And in some of the nation's largest cities--New York City, Los Angeles, Chicago--there are still only a handful statues depicting real women. That's starting to change. In Washington, D.C., where most of the statues of women are mythical, council member Kenyan McDuffie introduced legislation in June to erect a statue of a woman and/or person of color in each of the city's eight wards. Last November, New York Life launched a $500,000 challenge grant--when people donate money, the company will match until they reach the goal--to get statues of suffragists Elizabeth Cady Stanton and Susan B. Anthony erected in Central Park. The planned suffragist statue, which should be erected in time for the 100th anniversary of women's gaining the right to vote in 2020, would be the park's first monument to real women.
"Central Park is visited by so many people, and it's such an iconic place in New York City," says Heather Nesle, president of the New York Life Foundation. "To really see folks who were putting themselves on the line, doing all of this work, which was pretty radical at the time, can be inspiring to younger generations, even to some of us who aren't so young. To show that there are ways of effecting change that lead to really positive results."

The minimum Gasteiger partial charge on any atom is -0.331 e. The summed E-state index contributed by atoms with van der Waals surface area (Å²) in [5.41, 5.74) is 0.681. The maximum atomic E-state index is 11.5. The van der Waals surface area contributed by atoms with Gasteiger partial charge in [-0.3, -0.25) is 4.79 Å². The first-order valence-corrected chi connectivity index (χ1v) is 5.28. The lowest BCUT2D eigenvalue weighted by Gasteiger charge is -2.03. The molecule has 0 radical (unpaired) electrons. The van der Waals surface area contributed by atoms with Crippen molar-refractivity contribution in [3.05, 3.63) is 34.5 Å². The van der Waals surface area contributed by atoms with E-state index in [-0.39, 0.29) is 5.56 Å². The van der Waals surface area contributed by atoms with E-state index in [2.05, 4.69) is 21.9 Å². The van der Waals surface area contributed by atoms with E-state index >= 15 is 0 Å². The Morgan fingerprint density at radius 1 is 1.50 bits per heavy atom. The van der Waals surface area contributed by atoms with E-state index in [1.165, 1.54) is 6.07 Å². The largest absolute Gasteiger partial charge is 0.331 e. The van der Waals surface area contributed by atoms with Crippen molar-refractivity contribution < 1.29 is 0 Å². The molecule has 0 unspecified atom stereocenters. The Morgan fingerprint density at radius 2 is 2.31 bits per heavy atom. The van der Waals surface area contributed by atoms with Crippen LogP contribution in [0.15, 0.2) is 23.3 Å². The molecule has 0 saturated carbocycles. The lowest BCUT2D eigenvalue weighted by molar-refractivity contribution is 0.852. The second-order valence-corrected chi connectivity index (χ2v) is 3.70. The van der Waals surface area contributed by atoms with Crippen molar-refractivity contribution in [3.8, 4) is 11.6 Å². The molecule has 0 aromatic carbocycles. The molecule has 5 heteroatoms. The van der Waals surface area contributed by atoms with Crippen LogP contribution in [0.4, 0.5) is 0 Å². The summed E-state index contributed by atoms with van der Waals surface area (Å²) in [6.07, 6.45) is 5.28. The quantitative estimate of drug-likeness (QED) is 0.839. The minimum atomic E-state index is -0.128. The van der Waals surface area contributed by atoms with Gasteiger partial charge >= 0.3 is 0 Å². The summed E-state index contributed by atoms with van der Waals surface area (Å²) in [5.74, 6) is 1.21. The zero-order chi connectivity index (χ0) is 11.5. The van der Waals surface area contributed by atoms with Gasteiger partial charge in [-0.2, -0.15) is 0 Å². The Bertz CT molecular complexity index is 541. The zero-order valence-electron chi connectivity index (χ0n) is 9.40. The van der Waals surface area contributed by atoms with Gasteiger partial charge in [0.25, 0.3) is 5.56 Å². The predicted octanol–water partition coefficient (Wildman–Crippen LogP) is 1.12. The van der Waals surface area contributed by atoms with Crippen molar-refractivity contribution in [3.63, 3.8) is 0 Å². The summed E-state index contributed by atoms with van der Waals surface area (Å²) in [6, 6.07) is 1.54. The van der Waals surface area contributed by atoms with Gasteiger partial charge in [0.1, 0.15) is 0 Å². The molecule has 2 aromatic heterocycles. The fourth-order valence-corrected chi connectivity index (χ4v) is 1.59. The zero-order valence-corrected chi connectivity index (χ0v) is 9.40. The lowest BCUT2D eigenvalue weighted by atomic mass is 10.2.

For evidence of whether there's an appetite for depictions of women in public statuary, look once again to New York City: the Fearless Girl has stared down Wall Street's iconic Charging Bull statue since March and drawn in hordes of visitors. It began as little more than a publicity stunt commissioned by State Street Global Advisors, an investment firm looking to promote gender diversity around International Women's Day. The girl became a feminist symbol in the charged, post-2016 political climate. In making its own statement, Fearless Girl changed the meaning of the artwork it stood before; instead of symbolizing the might of a healthy American economy, the Bull came to represent a toxic form of masculinity that keeps women from ascending in the workplace, much to the chagrin of the Bull's artist. Through that ponytailed girl, the power of art was put on full display, including its potential to reshape discussions about women's roles. But unlike the planned statues of Angelou, Anthony and Stanton--the "fearless girl" is fiction. Among those advocating for new statues, there is hope that the real women of history will be poised to stand on their own.